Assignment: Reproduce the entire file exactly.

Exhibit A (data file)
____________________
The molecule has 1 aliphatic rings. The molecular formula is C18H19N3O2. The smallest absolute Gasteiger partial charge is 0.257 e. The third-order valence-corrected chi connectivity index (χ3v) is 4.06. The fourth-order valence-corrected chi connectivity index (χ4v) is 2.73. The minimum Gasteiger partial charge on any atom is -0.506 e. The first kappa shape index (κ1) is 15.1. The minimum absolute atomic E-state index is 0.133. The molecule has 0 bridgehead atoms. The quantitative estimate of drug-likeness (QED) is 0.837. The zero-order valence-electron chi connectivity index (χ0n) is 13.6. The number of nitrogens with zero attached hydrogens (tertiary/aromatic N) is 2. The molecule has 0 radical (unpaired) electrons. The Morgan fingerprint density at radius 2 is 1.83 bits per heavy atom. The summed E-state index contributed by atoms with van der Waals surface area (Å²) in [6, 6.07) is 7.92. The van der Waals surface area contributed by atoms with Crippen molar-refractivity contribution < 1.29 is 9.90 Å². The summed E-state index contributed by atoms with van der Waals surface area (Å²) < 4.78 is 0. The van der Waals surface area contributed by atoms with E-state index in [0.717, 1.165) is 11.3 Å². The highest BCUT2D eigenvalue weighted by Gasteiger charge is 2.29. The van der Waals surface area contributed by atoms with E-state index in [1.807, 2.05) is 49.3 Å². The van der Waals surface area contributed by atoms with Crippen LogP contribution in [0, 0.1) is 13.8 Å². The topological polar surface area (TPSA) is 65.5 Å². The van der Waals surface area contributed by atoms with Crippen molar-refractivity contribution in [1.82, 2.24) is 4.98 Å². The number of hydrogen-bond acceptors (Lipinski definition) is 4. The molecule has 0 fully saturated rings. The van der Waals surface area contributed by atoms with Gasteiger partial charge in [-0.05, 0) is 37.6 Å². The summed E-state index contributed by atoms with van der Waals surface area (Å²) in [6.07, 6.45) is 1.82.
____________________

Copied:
The molecule has 1 aliphatic rings. The molecular formula is C18H19N3O2. The smallest absolute Gasteiger partial charge is 0.257 e. The third-order valence-corrected chi connectivity index (χ3v) is 4.06. The fourth-order valence-corrected chi connectivity index (χ4v) is 2.73. The minimum Gasteiger partial charge on any atom is -0.506 e. The first kappa shape index (κ1) is 15.1. The minimum absolute atomic E-state index is 0.133. The molecule has 0 bridgehead atoms. The quantitative estimate of drug-likeness (QED) is 0.837. The zero-order valence-electron chi connectivity index (χ0n) is 13.6. The number of nitrogens with zero attached hydrogens (tertiary/aromatic N) is 2. The molecule has 0 radical (unpaired) electrons. The Morgan fingerprint density at radius 2 is 1.83 bits per heavy atom. The summed E-state index contributed by atoms with van der Waals surface area (Å²) in [6, 6.07) is 7.92. The van der Waals surface area contributed by atoms with Crippen molar-refractivity contribution < 1.29 is 9.90 Å². The summed E-state index contributed by atoms with van der Waals surface area (Å²) < 4.78 is 0. The van der Waals surface area contributed by atoms with E-state index in [0.717, 1.165) is 11.3 Å². The highest BCUT2D eigenvalue weighted by Gasteiger charge is 2.29. The van der Waals surface area contributed by atoms with E-state index in [1.807, 2.05) is 49.3 Å². The van der Waals surface area contributed by atoms with Crippen LogP contribution in [0, 0.1) is 13.8 Å². The topological polar surface area (TPSA) is 65.5 Å². The van der Waals surface area contributed by atoms with Crippen molar-refractivity contribution in [1.82, 2.24) is 4.98 Å². The number of hydrogen-bond acceptors (Lipinski definition) is 4. The molecule has 0 fully saturated rings. The van der Waals surface area contributed by atoms with Gasteiger partial charge in [-0.05, 0) is 37.6 Å². The summed E-state index contributed by atoms with van der Waals surface area (Å²) in [6.07, 6.45) is 1.82.